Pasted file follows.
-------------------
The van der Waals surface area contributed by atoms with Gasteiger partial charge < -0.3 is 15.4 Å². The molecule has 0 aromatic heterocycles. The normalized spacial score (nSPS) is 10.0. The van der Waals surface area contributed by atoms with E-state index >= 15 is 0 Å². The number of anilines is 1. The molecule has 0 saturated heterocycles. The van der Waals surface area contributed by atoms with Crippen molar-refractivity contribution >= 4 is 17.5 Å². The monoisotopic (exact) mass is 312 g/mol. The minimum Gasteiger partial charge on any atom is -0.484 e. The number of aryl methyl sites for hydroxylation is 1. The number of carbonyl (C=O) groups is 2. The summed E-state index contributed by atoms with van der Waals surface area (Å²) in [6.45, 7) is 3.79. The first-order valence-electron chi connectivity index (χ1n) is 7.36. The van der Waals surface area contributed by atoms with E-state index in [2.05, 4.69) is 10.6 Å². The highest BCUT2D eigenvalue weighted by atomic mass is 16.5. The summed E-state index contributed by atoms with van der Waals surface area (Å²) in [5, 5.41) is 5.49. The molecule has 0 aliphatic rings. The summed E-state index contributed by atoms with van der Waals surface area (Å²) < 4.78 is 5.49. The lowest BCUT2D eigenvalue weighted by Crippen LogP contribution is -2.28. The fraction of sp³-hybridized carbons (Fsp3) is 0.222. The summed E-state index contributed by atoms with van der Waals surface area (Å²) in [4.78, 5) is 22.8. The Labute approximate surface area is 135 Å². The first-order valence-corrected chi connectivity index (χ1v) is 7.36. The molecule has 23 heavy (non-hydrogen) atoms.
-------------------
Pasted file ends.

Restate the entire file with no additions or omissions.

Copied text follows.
The van der Waals surface area contributed by atoms with Gasteiger partial charge < -0.3 is 15.4 Å². The molecule has 0 aromatic heterocycles. The normalized spacial score (nSPS) is 10.0. The van der Waals surface area contributed by atoms with E-state index >= 15 is 0 Å². The number of anilines is 1. The molecule has 0 saturated heterocycles. The van der Waals surface area contributed by atoms with Crippen molar-refractivity contribution >= 4 is 17.5 Å². The monoisotopic (exact) mass is 312 g/mol. The minimum Gasteiger partial charge on any atom is -0.484 e. The number of aryl methyl sites for hydroxylation is 1. The number of carbonyl (C=O) groups is 2. The summed E-state index contributed by atoms with van der Waals surface area (Å²) in [6.45, 7) is 3.79. The first-order valence-electron chi connectivity index (χ1n) is 7.36. The van der Waals surface area contributed by atoms with E-state index in [2.05, 4.69) is 10.6 Å². The highest BCUT2D eigenvalue weighted by atomic mass is 16.5. The summed E-state index contributed by atoms with van der Waals surface area (Å²) in [5, 5.41) is 5.49. The molecule has 0 aliphatic rings. The summed E-state index contributed by atoms with van der Waals surface area (Å²) < 4.78 is 5.49. The lowest BCUT2D eigenvalue weighted by Crippen LogP contribution is -2.28. The fraction of sp³-hybridized carbons (Fsp3) is 0.222. The summed E-state index contributed by atoms with van der Waals surface area (Å²) in [4.78, 5) is 22.8. The Labute approximate surface area is 135 Å². The first-order valence-corrected chi connectivity index (χ1v) is 7.36. The molecule has 23 heavy (non-hydrogen) atoms.